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Confidential

Updated 14th August 2012

MAHINDRA DEFENSE DEFENSE CASELET #1 of 1 The Defense Sector of the Mahindra Group spearheads their foray into Defense solutions offered to Governments and Security Organizations. BACKGROUND: The Mahindra Group has been involved with Defense Systems since 1947 when they imported, assembled and then adapted the iconic Willys Jeeps used in World War II. The business subsequently evolved into designing and constructing a line of armored vehicles and becoming the largest private sector supplier to the government. Currently, the business has expanded into three specific areas, i.e., Land Systems to include armoured vehicle, artillery guns, to name a few, Naval Systems with focus on under water weapons and defence electronics like radars, surveillance systems, communication, etc. Defense Systems like sea mines, surveillance solutions, weapons, ammunitions and more. As India improves her national security capabilities, Mahindra stands at the forefront of the opportunity to provide cutting edge technologies with experience and care. The expertise, manufacturing strengths, and costefficient production also make Mahindra Defense products useful to foreign governments and security organizations - the Defense business partners with several countries to bring them a range of defense solutions for use by the three armed forces, state police and central paramilitary forces. DELIVERABLES: This business has only one customer - the government. The environment the manner in which the government conducts business becomes very important. Uncertainties in the way government handles important decisions, coalition politics, reforms not being carried through and so on lead to a huge gap between intention and implementation. This looming uncertainty impacts the Defense business in a big way as far as planning is concerned. On one hand, there are no perceived shortages of funds available for defense. There are budgets for many types of programs but implementation has become a big issue due to a lack of transparency in government decision making. How should Mahindra Defense innovatively change the business model to keep up with the uncertainties that are likely to continue to exist in the medium term? The other area is technology. Most of the energies of the Defense business are focused on sustainable innovation - quality, timelines and profitability improvements - the philosophy of Do things better incrementally. That is very important, but there is going to be a balance in

Mahindra War Room 2012

Defense Sector Caselet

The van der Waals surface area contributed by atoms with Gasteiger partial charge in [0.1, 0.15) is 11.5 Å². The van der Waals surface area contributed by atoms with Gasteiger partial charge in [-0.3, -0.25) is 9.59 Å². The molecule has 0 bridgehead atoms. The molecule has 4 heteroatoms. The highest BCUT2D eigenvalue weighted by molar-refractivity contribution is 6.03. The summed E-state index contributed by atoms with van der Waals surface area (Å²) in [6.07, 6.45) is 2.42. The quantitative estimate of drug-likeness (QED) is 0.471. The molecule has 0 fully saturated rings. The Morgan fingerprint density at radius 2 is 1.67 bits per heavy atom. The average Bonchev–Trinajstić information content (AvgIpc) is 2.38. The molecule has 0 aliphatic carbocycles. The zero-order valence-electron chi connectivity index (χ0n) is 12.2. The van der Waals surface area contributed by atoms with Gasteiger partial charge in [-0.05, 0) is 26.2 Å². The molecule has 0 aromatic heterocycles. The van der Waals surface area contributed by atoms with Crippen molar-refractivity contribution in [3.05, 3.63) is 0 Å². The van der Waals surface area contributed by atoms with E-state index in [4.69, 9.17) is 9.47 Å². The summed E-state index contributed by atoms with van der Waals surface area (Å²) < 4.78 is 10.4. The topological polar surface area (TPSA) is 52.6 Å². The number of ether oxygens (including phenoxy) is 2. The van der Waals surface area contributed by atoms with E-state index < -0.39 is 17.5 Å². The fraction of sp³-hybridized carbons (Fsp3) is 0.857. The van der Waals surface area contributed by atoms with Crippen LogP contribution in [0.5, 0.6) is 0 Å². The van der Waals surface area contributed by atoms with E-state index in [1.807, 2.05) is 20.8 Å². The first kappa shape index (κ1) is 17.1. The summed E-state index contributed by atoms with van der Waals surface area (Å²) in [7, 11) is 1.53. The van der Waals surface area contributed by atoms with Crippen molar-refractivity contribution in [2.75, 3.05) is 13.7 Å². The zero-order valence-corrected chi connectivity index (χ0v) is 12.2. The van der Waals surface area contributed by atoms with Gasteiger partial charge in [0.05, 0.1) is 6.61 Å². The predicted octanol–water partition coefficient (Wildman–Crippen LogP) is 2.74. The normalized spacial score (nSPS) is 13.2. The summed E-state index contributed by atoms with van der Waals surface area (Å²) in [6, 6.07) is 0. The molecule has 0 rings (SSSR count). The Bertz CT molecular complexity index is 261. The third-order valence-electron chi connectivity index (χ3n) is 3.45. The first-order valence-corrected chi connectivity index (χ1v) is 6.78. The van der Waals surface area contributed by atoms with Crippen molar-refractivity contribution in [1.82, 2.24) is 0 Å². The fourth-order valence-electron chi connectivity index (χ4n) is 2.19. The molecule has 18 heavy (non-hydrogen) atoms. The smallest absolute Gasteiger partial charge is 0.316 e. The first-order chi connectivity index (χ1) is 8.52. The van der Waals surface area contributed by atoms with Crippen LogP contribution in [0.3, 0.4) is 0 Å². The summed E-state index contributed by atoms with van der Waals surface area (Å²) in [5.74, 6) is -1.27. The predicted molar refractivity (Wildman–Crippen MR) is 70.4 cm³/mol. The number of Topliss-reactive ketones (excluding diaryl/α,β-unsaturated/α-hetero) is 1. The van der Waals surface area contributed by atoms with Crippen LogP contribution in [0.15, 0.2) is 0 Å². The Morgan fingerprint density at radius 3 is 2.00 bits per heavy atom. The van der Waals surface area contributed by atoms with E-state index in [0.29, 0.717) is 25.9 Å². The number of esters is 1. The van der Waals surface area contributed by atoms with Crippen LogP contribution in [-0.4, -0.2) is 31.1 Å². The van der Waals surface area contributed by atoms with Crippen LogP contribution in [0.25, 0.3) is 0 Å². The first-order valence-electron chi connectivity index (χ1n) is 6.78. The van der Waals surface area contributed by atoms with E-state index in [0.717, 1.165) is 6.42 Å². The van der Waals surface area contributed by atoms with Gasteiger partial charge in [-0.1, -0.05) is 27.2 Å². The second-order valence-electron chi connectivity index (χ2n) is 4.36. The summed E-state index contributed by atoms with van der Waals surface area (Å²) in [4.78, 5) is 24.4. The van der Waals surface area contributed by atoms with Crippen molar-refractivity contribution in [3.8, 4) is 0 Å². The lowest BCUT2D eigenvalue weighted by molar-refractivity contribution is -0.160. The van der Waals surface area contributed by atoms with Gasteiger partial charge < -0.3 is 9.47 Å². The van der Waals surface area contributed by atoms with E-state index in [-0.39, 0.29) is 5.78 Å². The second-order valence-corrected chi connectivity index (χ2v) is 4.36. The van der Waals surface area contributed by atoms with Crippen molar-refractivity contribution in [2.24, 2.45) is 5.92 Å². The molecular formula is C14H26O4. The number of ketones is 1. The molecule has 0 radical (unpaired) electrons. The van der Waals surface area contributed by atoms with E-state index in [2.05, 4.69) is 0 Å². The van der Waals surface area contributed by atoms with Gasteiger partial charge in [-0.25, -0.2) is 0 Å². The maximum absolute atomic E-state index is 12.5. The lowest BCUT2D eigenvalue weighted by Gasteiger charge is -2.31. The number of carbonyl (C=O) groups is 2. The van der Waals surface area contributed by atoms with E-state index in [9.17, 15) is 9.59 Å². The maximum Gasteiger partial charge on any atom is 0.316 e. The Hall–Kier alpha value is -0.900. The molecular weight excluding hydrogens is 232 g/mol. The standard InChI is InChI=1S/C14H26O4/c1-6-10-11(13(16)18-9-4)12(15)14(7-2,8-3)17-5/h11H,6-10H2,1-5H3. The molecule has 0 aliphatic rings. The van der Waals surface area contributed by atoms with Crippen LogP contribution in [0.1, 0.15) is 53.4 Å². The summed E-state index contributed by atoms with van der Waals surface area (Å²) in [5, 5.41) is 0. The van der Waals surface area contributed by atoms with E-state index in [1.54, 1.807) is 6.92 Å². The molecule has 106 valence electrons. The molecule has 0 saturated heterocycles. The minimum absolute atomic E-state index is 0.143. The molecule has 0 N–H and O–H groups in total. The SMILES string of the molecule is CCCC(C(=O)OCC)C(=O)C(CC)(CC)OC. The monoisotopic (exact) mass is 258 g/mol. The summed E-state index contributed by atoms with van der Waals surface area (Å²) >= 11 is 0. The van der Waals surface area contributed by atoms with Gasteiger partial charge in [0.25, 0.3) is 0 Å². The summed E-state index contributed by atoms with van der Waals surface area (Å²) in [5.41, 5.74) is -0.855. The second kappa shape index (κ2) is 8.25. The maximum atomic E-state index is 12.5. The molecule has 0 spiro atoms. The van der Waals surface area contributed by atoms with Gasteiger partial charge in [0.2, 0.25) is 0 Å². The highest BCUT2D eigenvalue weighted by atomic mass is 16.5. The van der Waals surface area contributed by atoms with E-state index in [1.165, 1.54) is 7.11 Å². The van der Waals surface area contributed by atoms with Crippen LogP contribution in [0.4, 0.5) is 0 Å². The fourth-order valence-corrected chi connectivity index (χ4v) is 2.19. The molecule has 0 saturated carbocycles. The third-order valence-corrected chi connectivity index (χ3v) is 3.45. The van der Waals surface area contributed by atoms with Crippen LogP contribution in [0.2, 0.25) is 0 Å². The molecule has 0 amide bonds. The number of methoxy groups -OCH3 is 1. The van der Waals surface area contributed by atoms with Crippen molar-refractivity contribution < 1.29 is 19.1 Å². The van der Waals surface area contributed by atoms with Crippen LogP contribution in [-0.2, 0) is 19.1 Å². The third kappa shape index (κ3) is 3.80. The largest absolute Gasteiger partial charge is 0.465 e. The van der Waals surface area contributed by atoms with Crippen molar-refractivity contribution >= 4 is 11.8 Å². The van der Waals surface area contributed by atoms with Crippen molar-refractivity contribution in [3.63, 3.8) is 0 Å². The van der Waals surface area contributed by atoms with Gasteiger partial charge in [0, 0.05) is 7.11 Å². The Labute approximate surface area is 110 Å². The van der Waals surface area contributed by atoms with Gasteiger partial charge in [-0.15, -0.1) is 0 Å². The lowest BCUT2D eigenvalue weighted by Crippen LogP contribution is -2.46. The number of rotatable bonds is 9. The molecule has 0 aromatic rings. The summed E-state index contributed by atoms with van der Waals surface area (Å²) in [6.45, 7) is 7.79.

Confidential

Updated 14th August 2012

how much we need to put in to ensure that this business can be sustainable in the future in the face of disruptive innovation. Among businesses, it is the Defense business which may be the hardest hit by disruptive technologies. For example, unmanned autonomous systems, without the need for a human being may completely be the norm in a decade from now, making many suppliers irrelevant. Or, a bid today for a USD 12 billion Infantry Combat Vehicle program scheduled for delivery in 2018 may be completely disrupted by technologies in unmanned ground vehicles, thereby posing a serious challenge to the business. Or movements in materials technologies may completely change the way vehicle armoring is done. Steel was concentrated on for armoring, but composite materials came up and totally changed the way armoring is done. Telecommunications, network centric warfare systems, steam ships that eliminated the need for sailing ships, Nanotechnology and Nanosystems, UAVs, UCAVs that eliminated the need for keeping an airbase - all are examples of disruptive technologies in Defense that have the potential to turn businesses upside down. In this backdrop, evolve a plan for the business that addresses the following Strategic Questions: Which are the major disruptive technologies to hit the Defense Business in the coming years and how will it impact the business? What effort should Mahindra put to develop those Disruptive Technologies? How much should Mahindra balance the P&L and investments to prepare for or even cause disruptions in the Defense business? How much can we balance Profit & Loss and investments to prepare for the disruptions that may come in? Which are the 3 or 4 technologies that we should be looking at, that fits with the business plan over the next 10 years? What should we actually do to ensure that we are ready 10 years down the line? What sort of overseas acquisitions should we be looking at, if any? How to incubate these technologies? How much investment do we need to put down for something that may or may not happen 15 years down the line? How to balance between sustaining and disruptive innovations?

Mahindra War Room 2012

Defense Sector Caselet